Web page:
SISMICITA' NATURALE, INDOTTA e ATTIVATA - dal rapporto ICHESE un saggio sulle differenze
In queste settimane si è parlato molto del rapporto ICHESE sul SISMA in EMILIA e, in particolare, sulle conclusioni, l'unica parte del documento riportato anche in italiano. Ne abbiamo parlato anche su INGENIO riprendendo sia le anticipazioni delle SCIENZE che riportando il rapporto integrale.
Nei giorni successivi - nei consueti approfondimenti fatti dalla redazione di INGENIO - ci ha però colpito un'intervista fatta a un geologo italiano, Aldo Piombino, sugli esiti del rapporto ma, soprattutto, sulla frenesia con cui il mondo di internet e non solo si è affrettato a richiamare, in modo spesso approssimato, la relazione. Proprio Aldo Piombino nel suo BLOG "scienzeedintorni" inizia un post citando Douglas Adams "la gente vuole sapere le cose, poi che siano giuste o sbagliate non è importante."
Nell'intervista il dott. Piombino evidenzia come "E, soprattutto oggi, quasi tutti parlano per sentito dire. Mi domando quanti di quelli che si sono espressi in materia abbiano letto l'articolo di Science (pochi, perché fuori dalle università è a pagamento...) e quanti hanno letto il rapporto ICHESE. Ma anche quanti di quelli che l'hanno davvero letto hanno capito (o “voluto capire”) quello che c'era scritto."
Condividiamo quando espresso dal geologo, anche perchè il lungo rapporto è stato radatto al termine di un'aprofondita analisi da una commissione tecnico-scientifica è costituita da 6 personaggi di grande esperienza nel campo delle Scienze della Terra, italiani e stranieri. E si tratta di un ottimo saggio sui meccanismi che generano i terremoti. Per questo avevamo voluto pubblicare il rapporto nella sua interezza.
Ma come afferma Piombino, probabilmente per la lunghezza, o per la lingua, pochi lo hanno letto. Per questo con INGENIO torniamo su una delle parti del rapporto quella in cui si distingue tra sismicità naturale e antropica, suddividendo poi quest'ultima in sismicità indotta e sismicità attivata.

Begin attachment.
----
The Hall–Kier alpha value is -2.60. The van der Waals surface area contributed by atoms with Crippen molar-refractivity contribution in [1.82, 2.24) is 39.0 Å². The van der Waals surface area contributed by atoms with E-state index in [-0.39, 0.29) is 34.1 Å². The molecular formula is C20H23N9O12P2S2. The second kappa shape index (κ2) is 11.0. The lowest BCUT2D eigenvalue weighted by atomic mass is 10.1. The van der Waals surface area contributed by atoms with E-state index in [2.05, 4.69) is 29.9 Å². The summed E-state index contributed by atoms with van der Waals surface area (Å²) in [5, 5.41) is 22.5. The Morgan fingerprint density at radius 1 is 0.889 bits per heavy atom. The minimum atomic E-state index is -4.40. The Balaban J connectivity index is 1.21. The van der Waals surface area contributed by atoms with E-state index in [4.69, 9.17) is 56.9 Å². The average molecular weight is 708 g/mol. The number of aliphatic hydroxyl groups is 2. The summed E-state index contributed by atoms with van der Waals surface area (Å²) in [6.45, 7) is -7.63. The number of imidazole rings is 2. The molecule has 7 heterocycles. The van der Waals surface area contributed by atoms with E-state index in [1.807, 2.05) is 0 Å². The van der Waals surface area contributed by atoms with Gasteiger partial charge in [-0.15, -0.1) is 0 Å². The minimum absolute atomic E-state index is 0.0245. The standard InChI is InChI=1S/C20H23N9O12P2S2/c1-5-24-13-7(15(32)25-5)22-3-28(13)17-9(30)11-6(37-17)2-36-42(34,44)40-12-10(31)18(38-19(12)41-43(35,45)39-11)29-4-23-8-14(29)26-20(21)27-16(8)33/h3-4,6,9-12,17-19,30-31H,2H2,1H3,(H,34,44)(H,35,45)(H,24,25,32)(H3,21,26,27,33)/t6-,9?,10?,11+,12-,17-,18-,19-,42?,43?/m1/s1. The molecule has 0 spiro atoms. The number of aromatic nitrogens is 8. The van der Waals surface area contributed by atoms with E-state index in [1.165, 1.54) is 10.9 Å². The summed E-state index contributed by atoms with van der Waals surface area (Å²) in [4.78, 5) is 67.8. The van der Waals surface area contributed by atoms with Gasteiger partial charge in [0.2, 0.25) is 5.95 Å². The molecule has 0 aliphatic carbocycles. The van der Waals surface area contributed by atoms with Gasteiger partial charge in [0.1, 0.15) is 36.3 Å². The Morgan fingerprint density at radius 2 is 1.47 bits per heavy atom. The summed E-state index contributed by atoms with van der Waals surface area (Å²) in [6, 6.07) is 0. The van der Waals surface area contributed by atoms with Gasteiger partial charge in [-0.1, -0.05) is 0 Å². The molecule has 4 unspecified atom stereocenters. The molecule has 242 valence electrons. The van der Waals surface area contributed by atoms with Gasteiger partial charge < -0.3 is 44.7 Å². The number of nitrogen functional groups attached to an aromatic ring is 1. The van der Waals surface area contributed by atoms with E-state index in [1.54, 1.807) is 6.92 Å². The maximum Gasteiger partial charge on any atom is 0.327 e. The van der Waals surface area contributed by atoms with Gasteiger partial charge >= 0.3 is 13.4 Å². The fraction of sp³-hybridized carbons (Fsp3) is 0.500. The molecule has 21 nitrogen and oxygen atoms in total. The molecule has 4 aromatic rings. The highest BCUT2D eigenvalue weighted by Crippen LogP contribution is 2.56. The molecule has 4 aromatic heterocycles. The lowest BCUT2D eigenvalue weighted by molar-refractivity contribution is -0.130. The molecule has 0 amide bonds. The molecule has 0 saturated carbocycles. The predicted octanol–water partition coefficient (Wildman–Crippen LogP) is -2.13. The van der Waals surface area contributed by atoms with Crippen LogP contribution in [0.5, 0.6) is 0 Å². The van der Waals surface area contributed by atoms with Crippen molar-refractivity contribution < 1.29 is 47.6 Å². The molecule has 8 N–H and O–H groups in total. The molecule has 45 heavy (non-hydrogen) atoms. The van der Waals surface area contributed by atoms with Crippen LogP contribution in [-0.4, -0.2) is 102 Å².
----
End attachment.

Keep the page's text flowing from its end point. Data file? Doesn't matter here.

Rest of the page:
Earthquakes almost always occur when the forces acting to generate movement (shear stress) along a pre-existing fracture exceed the frictional forces (normal stress) acting to resist that movement. When that fracture/fault moves it radiates energy into the surrounding rock in a complex way as a combination of wave types depending on where the fracture is located with respect to a free surface and other geological discontinuities. The radiated energy is transported away by a sequence of wave trains of which the first but not the largest is a compressional wave (P-Wave) where the direction of cyclic deformation is parallel to the direction of transport, followed by waves which produce shear deformations perpendicular to the direction of propagation, called not surprisingly shear waves (S-Wave). If a free surface is relatively close to the failure then strong deformations can occur and propagate at and below that surface as Rayleigh (vertically polarised) and Love (horizontally polarised) wave trains. The S, Rayleigh and Love waves are slower than the P waves and the two latter have frequency dependent velocities (dispersion). These seismic waves transport energy and can be detected on sensitive instruments. If the earthquake magnitude is in excess of 1.5-2.0 local magnitude (ML), the waves may be felt; and if magnitudes are higher (probably in excess of 4.0 ML) the waves can cause significant damage and possible loss of life.